I really loved your character and the room. :) Good luck!!
Hi Kay ! Might you tell me if the size for life drawing is letter or flexible ?I want to apply to sheriden too ^^ ! hopefully I will meet you at School :P
At Sheridan we do life drawing on newsprint pads (18"x24").For your portfolio your life drawings can be any size (minimum letter size). If it's a mail-in portfolio, it has to fit the same format as the rest of your portfolio (room line, objects, character sheet, etc.). If you're bringing your portfolio to the school it can be any size.GOOD LUCK!!!! Hope to see you next year and feel free to message me again.
I love your portfolio - you're very talented! Did you turn these in all uncolored though? o: (Sorry, I thought art colleges wanted color, maybe I'm not experienced in animation) :)
Thanks a lot! I appreciate it!The animation program is very different from fine arts programs- they're more impressed by your bare bones work than your colouring and rendering skills.Thanks again for the comment!
I had a question, did you do each of the rotations of your character in an 8 by 11 sheet? if so how did you go about that? I am doing my character roation now but I find it impossible to not do them all in one sheet first connecting the lines ect.. but i don't know how to do them seperate after. did you scan them or something? if you could please let me know I would much appreciate it :) im just following what the requirements says to do and it says to do each roatiton in a 8 by 11 sheet.
I think what I did was scan the smaller drawings, blow them up, print them and then trace them. A huge pain to do, but just making your portfolio look nice alone is worth 0.4/4 on your score sheet. Another thing - when you draw your action poses, don't keep them rough and loose, make it fairly clean with lots of structure. Good luck!!! :)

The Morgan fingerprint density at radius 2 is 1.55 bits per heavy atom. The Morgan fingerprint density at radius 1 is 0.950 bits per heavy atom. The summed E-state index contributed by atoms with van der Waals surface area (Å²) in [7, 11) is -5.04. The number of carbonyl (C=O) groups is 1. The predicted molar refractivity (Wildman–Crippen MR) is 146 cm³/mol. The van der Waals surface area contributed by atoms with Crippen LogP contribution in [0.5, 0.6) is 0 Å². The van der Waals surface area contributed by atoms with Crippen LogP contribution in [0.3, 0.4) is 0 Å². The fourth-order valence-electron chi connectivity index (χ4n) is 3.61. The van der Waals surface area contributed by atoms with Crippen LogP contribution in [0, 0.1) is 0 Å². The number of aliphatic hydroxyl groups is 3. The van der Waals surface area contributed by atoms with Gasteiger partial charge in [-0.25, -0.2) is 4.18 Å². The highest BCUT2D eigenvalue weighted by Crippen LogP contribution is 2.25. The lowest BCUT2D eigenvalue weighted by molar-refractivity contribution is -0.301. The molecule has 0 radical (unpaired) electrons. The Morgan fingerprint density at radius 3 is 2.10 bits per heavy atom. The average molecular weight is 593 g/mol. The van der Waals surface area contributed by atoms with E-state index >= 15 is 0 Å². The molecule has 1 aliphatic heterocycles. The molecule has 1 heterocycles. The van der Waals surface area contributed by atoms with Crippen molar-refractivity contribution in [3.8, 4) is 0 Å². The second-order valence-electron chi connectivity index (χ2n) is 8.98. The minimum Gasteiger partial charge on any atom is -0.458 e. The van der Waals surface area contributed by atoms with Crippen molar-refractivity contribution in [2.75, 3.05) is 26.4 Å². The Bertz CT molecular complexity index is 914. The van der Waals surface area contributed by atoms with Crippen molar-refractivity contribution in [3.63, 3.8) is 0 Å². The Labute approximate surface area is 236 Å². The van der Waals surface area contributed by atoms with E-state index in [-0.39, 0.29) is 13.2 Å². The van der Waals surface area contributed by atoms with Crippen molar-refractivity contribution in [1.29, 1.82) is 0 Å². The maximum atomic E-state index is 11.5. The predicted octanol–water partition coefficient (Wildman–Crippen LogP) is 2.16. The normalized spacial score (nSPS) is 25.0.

Okay thats what I thought , totally makes sense thankyou so much!!!! :) really appreciate you getting back to me.
What was the cut-off mark for the portfolio when you got accepted. And also, since you are already at sheridan, do you think it was worth it . By the way I think you have a wonderful portfolio. Im thinking of applying this year, if its possible could you look at my portfolio and give me some suggestions
Hi Shehryar, In 2012, the cutoff mark was 3.06, (waitlist was about ~2.90?)In 2013 (the year I was accepted), the cutoff was 3.12, (waitlist ~3.00?)In 2014, the cutoff I heard was 3.21! (waitlist ~3.10?)There's a lot of competition between students, but everyone becomes really close and strong connections are built over time. The teachers are genuinely great people (if not a bit tough sometimes ;)... ). I'm really happy I went to Sheridan, but if anything, it's been extremely stressful. The workload has been very challenging. The biggest advantages of the program have been the resources (knowledgeable staff, great technological resources)- and being constantly surrounded by artists has been a giant motivation to improve. Stressful, but worth it. Definitely worth it!I really appreciate your comment. Thank you! I'd love to look at your portfolio if you send me the link. I could get some comments from my classmates too. Let me know and feel free to e-mail me at email@example.com where I'll respond a lot quicker!
Hi, I have a question about the characters in the storyboard layouts. Do they want something exactly like the design given? Or are they marking on creativity of what you can do with the characters?